Your Internet service provider (ISP) is spying on you. Every website you visit, every article you read, and every link you click online, is being logged and recorded by your ISP. The global surveillance revelations of 2013 exposed the depth and long reach of mass surveillance taking place in countries around the world. The subsequent years that followed the 2013 revelations have only been shown to strengthen the state of global surveillance and weaken the right to individual privacy.
In 2016, Yahoo admitted to scanning all of its customers’ email accounts on behalf of U.S. surveillance. While this may sound baffling to many, mind you that this is only what has been reported. It is presumed that gag orders, that is, orders by a court or government to restrict information from being circulated, have been increasing in the United States. There is a strong suspicion that major technology companies, such as Google, Microsoft, and Internet Service Providers, are actively forced to comply with similar directives.
Furthermore, political leaders in the United States have failed their citizens by relinquishing their rights to privacy and allowing ISPs all over the country to sell their data without consent. In 2015, the FCC published a rule which aims to protect consumer privacy. This rule requires ISPs to disclose to their customers the data is being collected, how the data is to be used, and whom the data will be shared with. In a disturbing resolution, the United States Senate voted to eliminate the broadband privacy rule which would have required ISPs to get consumers’ explicit consent before selling or storing data. It should be of no surprise that these same leaders are currently trying to weaken encryption laws and allow for mandated back doors for devices.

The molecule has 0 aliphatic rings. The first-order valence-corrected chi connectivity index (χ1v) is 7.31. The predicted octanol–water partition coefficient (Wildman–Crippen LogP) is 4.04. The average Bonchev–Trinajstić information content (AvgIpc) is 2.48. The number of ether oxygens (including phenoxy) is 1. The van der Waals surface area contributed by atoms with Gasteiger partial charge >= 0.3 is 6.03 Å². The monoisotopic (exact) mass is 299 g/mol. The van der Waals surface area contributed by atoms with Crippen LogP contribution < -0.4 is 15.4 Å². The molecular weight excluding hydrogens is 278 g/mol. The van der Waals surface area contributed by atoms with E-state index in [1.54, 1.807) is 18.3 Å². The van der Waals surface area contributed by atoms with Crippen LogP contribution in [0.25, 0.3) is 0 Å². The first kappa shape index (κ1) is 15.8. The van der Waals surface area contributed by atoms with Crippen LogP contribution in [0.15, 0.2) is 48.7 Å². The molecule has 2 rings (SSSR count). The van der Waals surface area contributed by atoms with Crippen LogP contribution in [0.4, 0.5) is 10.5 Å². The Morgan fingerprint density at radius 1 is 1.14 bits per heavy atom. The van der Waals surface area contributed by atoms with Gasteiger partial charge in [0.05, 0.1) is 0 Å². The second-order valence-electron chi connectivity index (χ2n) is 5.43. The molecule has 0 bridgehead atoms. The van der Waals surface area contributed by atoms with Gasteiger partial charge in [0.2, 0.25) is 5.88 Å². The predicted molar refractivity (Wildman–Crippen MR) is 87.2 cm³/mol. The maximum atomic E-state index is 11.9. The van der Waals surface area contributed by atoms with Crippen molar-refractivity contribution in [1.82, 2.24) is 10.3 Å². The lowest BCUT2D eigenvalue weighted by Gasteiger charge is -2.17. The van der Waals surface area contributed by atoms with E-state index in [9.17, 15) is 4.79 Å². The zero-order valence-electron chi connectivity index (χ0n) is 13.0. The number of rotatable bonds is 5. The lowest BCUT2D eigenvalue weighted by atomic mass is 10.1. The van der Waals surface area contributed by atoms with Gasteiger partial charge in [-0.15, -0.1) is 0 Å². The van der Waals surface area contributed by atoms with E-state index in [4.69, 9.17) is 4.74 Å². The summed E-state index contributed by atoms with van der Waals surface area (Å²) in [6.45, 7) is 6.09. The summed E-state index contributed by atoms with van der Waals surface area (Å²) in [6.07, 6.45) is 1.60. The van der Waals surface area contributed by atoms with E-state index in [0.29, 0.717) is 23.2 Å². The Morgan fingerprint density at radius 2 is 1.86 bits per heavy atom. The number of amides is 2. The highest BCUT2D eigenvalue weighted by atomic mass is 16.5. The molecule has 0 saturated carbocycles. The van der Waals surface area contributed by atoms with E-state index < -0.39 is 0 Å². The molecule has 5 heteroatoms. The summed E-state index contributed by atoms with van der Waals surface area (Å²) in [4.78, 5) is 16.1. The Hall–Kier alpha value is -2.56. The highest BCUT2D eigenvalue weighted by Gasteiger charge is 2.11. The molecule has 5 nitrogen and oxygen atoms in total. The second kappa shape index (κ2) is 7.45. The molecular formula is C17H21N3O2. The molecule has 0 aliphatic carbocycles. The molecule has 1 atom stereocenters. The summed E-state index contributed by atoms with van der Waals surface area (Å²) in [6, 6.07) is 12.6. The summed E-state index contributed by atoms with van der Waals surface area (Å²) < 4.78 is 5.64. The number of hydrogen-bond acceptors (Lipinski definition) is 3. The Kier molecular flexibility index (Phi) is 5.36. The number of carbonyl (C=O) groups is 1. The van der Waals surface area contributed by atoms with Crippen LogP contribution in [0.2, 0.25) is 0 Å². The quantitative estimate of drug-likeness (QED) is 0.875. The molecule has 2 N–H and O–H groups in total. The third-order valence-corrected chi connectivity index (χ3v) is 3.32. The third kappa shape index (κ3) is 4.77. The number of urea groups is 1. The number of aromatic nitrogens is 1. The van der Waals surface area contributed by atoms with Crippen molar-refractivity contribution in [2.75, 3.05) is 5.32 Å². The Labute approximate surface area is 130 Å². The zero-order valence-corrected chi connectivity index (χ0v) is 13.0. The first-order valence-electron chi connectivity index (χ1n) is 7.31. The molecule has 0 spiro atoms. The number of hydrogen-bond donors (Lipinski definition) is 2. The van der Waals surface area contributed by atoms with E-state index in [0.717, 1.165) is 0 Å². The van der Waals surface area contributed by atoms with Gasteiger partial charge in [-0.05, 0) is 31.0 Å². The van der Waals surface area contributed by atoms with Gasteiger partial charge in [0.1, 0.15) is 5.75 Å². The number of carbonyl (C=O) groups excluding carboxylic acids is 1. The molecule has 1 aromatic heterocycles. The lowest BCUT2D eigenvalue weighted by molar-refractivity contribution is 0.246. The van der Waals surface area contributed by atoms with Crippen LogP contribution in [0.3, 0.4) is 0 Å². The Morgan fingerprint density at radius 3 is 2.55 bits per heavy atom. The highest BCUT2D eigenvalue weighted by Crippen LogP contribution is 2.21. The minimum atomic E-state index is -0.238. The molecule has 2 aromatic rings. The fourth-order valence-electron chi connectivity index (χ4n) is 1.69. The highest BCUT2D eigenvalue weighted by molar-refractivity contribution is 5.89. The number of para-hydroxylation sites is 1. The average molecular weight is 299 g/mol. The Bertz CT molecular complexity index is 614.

Practicing online privacy should be viewed in the same vein as practicing good hygiene. When accessing the Internet, a person should always be wary and connected to a trusted VPN provider. Look for providers that are ideally located outside of the United States and the EU as they tend to have stricter standards when it comes to their protocol. PrivadoVPN is the first step to help you own and keep your data secure. Other steps that are recommended include using an anonymous search engine, a private and secure web browser, and installing an ad blocker.
While we wait for the country to get its priorities in place, we strongly recommend that you take control of your privacy and rights by getting your hands on PrivadoVPN.
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